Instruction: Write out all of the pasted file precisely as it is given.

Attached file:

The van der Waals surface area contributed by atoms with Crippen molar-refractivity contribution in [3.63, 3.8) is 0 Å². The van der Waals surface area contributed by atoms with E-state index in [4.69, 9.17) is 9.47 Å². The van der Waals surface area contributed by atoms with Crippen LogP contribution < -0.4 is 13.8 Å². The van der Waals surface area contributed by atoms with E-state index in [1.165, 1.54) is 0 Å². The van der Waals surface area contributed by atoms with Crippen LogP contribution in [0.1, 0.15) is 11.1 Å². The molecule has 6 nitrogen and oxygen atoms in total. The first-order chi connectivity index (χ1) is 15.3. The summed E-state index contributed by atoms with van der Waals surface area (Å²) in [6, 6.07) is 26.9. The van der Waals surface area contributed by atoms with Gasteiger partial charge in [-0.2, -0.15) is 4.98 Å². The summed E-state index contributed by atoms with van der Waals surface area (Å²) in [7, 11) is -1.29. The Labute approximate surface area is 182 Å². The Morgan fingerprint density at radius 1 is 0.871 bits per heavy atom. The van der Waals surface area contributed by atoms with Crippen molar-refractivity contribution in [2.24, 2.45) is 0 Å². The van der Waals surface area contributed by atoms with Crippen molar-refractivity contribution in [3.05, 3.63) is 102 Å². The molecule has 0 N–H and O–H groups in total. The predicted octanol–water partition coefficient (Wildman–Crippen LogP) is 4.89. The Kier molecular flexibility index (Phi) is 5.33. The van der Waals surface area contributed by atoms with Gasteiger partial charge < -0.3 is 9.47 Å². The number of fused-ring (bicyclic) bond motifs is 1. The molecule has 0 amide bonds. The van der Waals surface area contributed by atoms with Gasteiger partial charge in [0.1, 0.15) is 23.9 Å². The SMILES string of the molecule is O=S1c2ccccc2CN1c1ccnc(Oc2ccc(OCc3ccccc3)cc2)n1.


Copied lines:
The van der Waals surface area contributed by atoms with Crippen molar-refractivity contribution in [3.63, 3.8) is 0 Å². The van der Waals surface area contributed by atoms with E-state index in [4.69, 9.17) is 9.47 Å². The van der Waals surface area contributed by atoms with Crippen LogP contribution < -0.4 is 13.8 Å². The van der Waals surface area contributed by atoms with E-state index in [1.165, 1.54) is 0 Å². The van der Waals surface area contributed by atoms with Crippen LogP contribution in [0.1, 0.15) is 11.1 Å². The molecule has 6 nitrogen and oxygen atoms in total. The first-order chi connectivity index (χ1) is 15.3. The summed E-state index contributed by atoms with van der Waals surface area (Å²) in [6, 6.07) is 26.9. The van der Waals surface area contributed by atoms with Gasteiger partial charge in [-0.2, -0.15) is 4.98 Å². The summed E-state index contributed by atoms with van der Waals surface area (Å²) in [7, 11) is -1.29. The Labute approximate surface area is 182 Å². The Morgan fingerprint density at radius 1 is 0.871 bits per heavy atom. The van der Waals surface area contributed by atoms with Crippen molar-refractivity contribution in [2.24, 2.45) is 0 Å². The van der Waals surface area contributed by atoms with Crippen molar-refractivity contribution in [3.05, 3.63) is 102 Å². The molecule has 0 N–H and O–H groups in total. The predicted octanol–water partition coefficient (Wildman–Crippen LogP) is 4.89. The Kier molecular flexibility index (Phi) is 5.33. The van der Waals surface area contributed by atoms with Gasteiger partial charge < -0.3 is 9.47 Å². The number of fused-ring (bicyclic) bond motifs is 1. The molecule has 0 amide bonds. The van der Waals surface area contributed by atoms with Gasteiger partial charge in [0.1, 0.15) is 23.9 Å². The SMILES string of the molecule is O=S1c2ccccc2CN1c1ccnc(Oc2ccc(OCc3ccccc3)cc2)n1.